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Oscar Edmund Berninghaus
Red Pepper Time
about 1930
oil
25 x 30 1/16 in.
Smithsonian American Art Museum, Gift of Arvin Gottlieb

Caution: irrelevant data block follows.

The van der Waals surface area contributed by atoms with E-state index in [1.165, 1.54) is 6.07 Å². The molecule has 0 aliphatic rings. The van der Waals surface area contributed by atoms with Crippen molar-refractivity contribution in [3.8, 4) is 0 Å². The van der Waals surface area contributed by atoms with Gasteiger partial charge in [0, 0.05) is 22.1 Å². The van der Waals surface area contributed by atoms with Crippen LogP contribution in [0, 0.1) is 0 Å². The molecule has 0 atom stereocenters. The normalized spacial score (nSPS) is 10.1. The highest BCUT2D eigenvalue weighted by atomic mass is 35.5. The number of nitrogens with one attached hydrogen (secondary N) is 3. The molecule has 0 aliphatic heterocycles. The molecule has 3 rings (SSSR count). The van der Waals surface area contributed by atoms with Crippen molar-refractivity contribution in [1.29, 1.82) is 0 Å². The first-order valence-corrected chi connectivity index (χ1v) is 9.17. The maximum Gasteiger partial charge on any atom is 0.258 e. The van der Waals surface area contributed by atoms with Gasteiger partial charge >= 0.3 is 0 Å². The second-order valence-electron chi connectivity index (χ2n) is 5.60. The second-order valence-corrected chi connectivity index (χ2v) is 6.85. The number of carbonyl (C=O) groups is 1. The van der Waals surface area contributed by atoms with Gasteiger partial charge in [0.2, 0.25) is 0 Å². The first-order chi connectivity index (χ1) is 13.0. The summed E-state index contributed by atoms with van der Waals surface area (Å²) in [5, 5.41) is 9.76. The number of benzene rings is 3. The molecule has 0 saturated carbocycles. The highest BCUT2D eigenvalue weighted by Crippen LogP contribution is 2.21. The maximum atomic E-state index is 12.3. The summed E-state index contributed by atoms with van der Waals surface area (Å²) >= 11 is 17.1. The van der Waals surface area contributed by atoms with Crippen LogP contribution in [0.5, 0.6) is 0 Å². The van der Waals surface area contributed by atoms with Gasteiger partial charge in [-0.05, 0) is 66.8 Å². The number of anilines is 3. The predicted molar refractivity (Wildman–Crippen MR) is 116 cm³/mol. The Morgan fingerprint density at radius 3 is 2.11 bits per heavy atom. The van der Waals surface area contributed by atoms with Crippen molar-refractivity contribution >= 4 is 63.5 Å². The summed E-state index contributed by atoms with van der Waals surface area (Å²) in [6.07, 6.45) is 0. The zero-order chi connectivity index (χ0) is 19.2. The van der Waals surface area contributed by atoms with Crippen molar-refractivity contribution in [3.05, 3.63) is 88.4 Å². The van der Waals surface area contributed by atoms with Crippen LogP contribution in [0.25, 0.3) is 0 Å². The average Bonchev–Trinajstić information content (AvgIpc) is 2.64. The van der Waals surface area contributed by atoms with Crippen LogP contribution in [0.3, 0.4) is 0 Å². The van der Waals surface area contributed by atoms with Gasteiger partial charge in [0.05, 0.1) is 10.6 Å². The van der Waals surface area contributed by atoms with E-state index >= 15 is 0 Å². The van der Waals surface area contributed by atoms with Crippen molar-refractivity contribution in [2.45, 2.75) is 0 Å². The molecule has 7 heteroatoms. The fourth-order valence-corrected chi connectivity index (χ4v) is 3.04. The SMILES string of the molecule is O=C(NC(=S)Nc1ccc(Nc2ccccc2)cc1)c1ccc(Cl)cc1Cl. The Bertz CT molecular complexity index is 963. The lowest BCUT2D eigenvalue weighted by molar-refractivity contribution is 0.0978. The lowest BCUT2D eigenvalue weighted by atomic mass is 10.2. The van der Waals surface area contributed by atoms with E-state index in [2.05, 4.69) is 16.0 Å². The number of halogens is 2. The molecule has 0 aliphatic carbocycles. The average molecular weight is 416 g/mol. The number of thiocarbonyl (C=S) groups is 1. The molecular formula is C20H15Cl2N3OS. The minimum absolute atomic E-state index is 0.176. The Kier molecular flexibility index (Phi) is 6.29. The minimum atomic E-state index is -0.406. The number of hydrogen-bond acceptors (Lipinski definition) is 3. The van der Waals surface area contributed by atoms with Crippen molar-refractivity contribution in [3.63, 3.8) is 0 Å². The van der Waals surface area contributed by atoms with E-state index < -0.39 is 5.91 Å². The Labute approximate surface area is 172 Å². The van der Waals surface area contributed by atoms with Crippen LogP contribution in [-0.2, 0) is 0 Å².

Berninghaus once stated that “the painter must first see his picture as paint—as color—as form. He must see with an inner eye, then paint with feeling, not with seeing.” In Red Pepper Time, the mountains rise dramatically behind the town of Lavacita, New Mexico, and the animated texture of the desert plateau becomes a tapestry of dark paint. The red of the newly harvested peppers, set against the pueblo's dull buff wall, rivets our attention. While such vividness is certainly an accurate evocation of the pepper's strong flavor, the painting's colorful contrasts also infuse an everyday scene with strong emotional content.